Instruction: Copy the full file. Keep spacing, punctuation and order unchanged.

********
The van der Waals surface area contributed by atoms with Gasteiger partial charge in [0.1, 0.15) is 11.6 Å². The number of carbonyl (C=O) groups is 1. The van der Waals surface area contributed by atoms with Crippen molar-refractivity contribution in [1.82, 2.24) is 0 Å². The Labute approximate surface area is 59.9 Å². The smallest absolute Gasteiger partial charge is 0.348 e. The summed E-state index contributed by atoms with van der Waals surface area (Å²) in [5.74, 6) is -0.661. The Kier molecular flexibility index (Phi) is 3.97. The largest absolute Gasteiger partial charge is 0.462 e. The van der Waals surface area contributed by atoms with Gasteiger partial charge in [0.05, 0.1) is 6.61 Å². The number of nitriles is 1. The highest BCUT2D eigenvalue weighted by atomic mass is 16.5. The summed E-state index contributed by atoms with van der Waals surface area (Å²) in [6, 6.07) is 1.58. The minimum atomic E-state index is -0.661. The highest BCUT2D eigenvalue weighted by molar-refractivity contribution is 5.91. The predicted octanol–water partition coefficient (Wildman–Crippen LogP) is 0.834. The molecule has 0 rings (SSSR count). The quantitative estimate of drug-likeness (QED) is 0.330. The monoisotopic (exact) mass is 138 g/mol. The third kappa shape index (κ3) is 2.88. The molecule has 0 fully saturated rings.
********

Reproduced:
The van der Waals surface area contributed by atoms with Gasteiger partial charge in [0.1, 0.15) is 11.6 Å². The number of carbonyl (C=O) groups is 1. The van der Waals surface area contributed by atoms with Crippen molar-refractivity contribution in [1.82, 2.24) is 0 Å². The Labute approximate surface area is 59.9 Å². The smallest absolute Gasteiger partial charge is 0.348 e. The summed E-state index contributed by atoms with van der Waals surface area (Å²) in [5.74, 6) is -0.661. The Kier molecular flexibility index (Phi) is 3.97. The largest absolute Gasteiger partial charge is 0.462 e. The van der Waals surface area contributed by atoms with Gasteiger partial charge in [0.05, 0.1) is 6.61 Å². The number of nitriles is 1. The highest BCUT2D eigenvalue weighted by atomic mass is 16.5. The summed E-state index contributed by atoms with van der Waals surface area (Å²) in [6, 6.07) is 1.58. The minimum atomic E-state index is -0.661. The highest BCUT2D eigenvalue weighted by molar-refractivity contribution is 5.91. The predicted octanol–water partition coefficient (Wildman–Crippen LogP) is 0.834. The molecule has 0 rings (SSSR count). The quantitative estimate of drug-likeness (QED) is 0.330. The monoisotopic (exact) mass is 138 g/mol. The third kappa shape index (κ3) is 2.88. The molecule has 0 fully saturated rings.